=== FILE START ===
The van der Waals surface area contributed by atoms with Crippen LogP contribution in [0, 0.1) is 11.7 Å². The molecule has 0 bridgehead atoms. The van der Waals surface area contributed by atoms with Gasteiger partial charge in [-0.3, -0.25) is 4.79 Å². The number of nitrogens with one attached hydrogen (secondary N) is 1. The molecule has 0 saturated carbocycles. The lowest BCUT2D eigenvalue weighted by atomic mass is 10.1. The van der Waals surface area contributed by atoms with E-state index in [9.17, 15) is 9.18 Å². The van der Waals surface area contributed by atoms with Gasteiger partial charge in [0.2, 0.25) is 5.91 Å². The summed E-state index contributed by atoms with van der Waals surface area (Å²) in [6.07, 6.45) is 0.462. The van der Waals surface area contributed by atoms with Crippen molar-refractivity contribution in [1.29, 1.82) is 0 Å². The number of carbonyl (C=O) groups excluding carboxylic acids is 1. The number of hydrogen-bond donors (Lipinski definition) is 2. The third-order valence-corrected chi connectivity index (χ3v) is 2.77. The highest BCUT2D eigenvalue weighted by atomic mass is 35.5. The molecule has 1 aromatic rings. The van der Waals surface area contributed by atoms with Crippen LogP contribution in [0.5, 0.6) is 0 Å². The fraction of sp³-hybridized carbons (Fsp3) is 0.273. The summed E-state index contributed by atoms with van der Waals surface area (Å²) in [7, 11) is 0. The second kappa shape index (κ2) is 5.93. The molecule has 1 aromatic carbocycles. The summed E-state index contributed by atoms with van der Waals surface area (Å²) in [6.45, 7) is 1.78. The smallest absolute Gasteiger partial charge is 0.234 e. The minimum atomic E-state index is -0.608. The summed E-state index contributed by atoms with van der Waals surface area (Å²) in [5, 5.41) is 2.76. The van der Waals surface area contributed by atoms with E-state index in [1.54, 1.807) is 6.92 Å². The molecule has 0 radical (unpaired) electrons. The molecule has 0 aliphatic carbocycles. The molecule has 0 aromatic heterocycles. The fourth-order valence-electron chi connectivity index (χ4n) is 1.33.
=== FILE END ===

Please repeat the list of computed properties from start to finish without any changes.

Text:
The van der Waals surface area contributed by atoms with Crippen LogP contribution in [0, 0.1) is 11.7 Å². The molecule has 0 bridgehead atoms. The van der Waals surface area contributed by atoms with Gasteiger partial charge in [-0.3, -0.25) is 4.79 Å². The number of nitrogens with one attached hydrogen (secondary N) is 1. The molecule has 0 saturated carbocycles. The lowest BCUT2D eigenvalue weighted by atomic mass is 10.1. The van der Waals surface area contributed by atoms with E-state index in [9.17, 15) is 9.18 Å². The van der Waals surface area contributed by atoms with Gasteiger partial charge in [0.2, 0.25) is 5.91 Å². The summed E-state index contributed by atoms with van der Waals surface area (Å²) in [6.07, 6.45) is 0.462. The van der Waals surface area contributed by atoms with Crippen molar-refractivity contribution in [1.29, 1.82) is 0 Å². The number of carbonyl (C=O) groups excluding carboxylic acids is 1. The number of hydrogen-bond donors (Lipinski definition) is 2. The third-order valence-corrected chi connectivity index (χ3v) is 2.77. The highest BCUT2D eigenvalue weighted by atomic mass is 35.5. The molecule has 1 aromatic rings. The van der Waals surface area contributed by atoms with Crippen LogP contribution in [0.5, 0.6) is 0 Å². The fraction of sp³-hybridized carbons (Fsp3) is 0.273. The summed E-state index contributed by atoms with van der Waals surface area (Å²) in [7, 11) is 0. The second kappa shape index (κ2) is 5.93. The molecule has 1 aromatic carbocycles. The summed E-state index contributed by atoms with van der Waals surface area (Å²) in [6.45, 7) is 1.78. The smallest absolute Gasteiger partial charge is 0.234 e. The minimum atomic E-state index is -0.608. The summed E-state index contributed by atoms with van der Waals surface area (Å²) in [5, 5.41) is 2.76. The van der Waals surface area contributed by atoms with E-state index in [1.54, 1.807) is 6.92 Å². The molecule has 0 radical (unpaired) electrons. The molecule has 0 aliphatic carbocycles. The molecule has 0 aromatic heterocycles. The fourth-order valence-electron chi connectivity index (χ4n) is 1.33.